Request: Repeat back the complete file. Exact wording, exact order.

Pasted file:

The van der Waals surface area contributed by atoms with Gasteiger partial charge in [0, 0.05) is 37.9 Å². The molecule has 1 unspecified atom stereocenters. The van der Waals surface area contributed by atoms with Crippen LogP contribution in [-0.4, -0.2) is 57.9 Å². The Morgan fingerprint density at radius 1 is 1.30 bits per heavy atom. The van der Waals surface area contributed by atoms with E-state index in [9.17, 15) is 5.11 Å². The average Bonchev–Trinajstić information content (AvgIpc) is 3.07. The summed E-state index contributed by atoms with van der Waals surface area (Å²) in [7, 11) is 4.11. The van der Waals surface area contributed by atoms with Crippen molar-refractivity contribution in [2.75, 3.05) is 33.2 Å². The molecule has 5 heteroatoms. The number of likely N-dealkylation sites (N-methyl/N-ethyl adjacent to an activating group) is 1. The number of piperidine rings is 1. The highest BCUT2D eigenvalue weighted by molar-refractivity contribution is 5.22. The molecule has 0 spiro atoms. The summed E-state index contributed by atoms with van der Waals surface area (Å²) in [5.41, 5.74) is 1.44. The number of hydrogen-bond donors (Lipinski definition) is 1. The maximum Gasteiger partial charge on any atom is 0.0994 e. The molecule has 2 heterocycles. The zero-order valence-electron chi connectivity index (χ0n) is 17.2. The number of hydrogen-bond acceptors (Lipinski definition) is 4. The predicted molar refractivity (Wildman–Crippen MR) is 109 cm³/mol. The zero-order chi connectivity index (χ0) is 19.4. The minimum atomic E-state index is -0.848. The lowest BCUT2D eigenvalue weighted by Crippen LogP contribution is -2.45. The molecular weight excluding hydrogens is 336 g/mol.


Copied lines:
The van der Waals surface area contributed by atoms with Gasteiger partial charge in [0, 0.05) is 37.9 Å². The molecule has 1 unspecified atom stereocenters. The van der Waals surface area contributed by atoms with Crippen LogP contribution in [-0.4, -0.2) is 57.9 Å². The Morgan fingerprint density at radius 1 is 1.30 bits per heavy atom. The van der Waals surface area contributed by atoms with E-state index in [9.17, 15) is 5.11 Å². The average Bonchev–Trinajstić information content (AvgIpc) is 3.07. The summed E-state index contributed by atoms with van der Waals surface area (Å²) in [7, 11) is 4.11. The van der Waals surface area contributed by atoms with Crippen molar-refractivity contribution in [2.75, 3.05) is 33.2 Å². The molecule has 5 heteroatoms. The number of likely N-dealkylation sites (N-methyl/N-ethyl adjacent to an activating group) is 1. The number of piperidine rings is 1. The highest BCUT2D eigenvalue weighted by molar-refractivity contribution is 5.22. The molecule has 0 spiro atoms. The summed E-state index contributed by atoms with van der Waals surface area (Å²) in [5.41, 5.74) is 1.44. The number of hydrogen-bond donors (Lipinski definition) is 1. The maximum Gasteiger partial charge on any atom is 0.0994 e. The molecule has 2 heterocycles. The zero-order valence-electron chi connectivity index (χ0n) is 17.2. The number of hydrogen-bond acceptors (Lipinski definition) is 4. The predicted molar refractivity (Wildman–Crippen MR) is 109 cm³/mol. The zero-order chi connectivity index (χ0) is 19.4. The minimum atomic E-state index is -0.848. The lowest BCUT2D eigenvalue weighted by Crippen LogP contribution is -2.45. The molecular weight excluding hydrogens is 336 g/mol.